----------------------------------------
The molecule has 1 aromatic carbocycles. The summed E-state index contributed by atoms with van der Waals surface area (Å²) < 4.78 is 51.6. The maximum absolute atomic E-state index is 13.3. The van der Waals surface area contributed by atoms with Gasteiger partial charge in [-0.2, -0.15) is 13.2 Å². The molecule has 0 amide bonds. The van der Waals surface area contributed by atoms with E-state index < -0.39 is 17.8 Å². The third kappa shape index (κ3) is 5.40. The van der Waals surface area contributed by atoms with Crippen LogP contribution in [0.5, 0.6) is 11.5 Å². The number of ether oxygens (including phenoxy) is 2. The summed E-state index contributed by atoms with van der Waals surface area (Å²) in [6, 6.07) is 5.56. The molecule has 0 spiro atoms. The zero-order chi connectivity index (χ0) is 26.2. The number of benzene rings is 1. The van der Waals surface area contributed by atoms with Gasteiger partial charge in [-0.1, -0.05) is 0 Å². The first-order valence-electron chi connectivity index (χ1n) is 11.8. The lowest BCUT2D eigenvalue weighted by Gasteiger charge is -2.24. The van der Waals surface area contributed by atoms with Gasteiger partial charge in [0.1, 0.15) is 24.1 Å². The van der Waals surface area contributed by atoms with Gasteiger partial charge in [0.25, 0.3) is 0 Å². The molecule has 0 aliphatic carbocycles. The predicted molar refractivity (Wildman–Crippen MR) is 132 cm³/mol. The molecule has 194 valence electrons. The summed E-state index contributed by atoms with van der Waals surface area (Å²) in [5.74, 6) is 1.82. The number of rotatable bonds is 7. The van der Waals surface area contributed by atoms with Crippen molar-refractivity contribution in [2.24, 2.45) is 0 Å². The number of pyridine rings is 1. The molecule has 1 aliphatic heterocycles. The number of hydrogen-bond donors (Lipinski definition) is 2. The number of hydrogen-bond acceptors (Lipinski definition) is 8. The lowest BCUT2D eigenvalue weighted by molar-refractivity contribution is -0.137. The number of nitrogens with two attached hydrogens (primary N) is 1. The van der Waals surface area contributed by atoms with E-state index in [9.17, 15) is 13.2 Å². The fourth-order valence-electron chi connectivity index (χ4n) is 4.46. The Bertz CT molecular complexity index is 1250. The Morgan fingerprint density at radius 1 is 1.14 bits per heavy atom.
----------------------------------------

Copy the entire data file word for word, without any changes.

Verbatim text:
The molecule has 1 aromatic carbocycles. The summed E-state index contributed by atoms with van der Waals surface area (Å²) < 4.78 is 51.6. The maximum absolute atomic E-state index is 13.3. The van der Waals surface area contributed by atoms with Gasteiger partial charge in [-0.2, -0.15) is 13.2 Å². The molecule has 0 amide bonds. The van der Waals surface area contributed by atoms with E-state index < -0.39 is 17.8 Å². The third kappa shape index (κ3) is 5.40. The van der Waals surface area contributed by atoms with Crippen LogP contribution in [0.5, 0.6) is 11.5 Å². The number of ether oxygens (including phenoxy) is 2. The summed E-state index contributed by atoms with van der Waals surface area (Å²) in [6, 6.07) is 5.56. The molecule has 0 spiro atoms. The zero-order chi connectivity index (χ0) is 26.2. The number of benzene rings is 1. The van der Waals surface area contributed by atoms with Gasteiger partial charge in [-0.1, -0.05) is 0 Å². The first-order valence-electron chi connectivity index (χ1n) is 11.8. The lowest BCUT2D eigenvalue weighted by Gasteiger charge is -2.24. The van der Waals surface area contributed by atoms with Gasteiger partial charge in [0.1, 0.15) is 24.1 Å². The van der Waals surface area contributed by atoms with Gasteiger partial charge in [0.25, 0.3) is 0 Å². The molecule has 0 aliphatic carbocycles. The predicted molar refractivity (Wildman–Crippen MR) is 132 cm³/mol. The molecule has 194 valence electrons. The summed E-state index contributed by atoms with van der Waals surface area (Å²) in [5.74, 6) is 1.82. The number of rotatable bonds is 7. The van der Waals surface area contributed by atoms with Crippen molar-refractivity contribution in [2.24, 2.45) is 0 Å². The number of pyridine rings is 1. The molecule has 1 aliphatic heterocycles. The number of hydrogen-bond donors (Lipinski definition) is 2. The number of hydrogen-bond acceptors (Lipinski definition) is 8. The lowest BCUT2D eigenvalue weighted by molar-refractivity contribution is -0.137. The number of nitrogens with two attached hydrogens (primary N) is 1. The van der Waals surface area contributed by atoms with E-state index in [9.17, 15) is 13.2 Å². The fourth-order valence-electron chi connectivity index (χ4n) is 4.46. The Bertz CT molecular complexity index is 1250. The Morgan fingerprint density at radius 1 is 1.14 bits per heavy atom.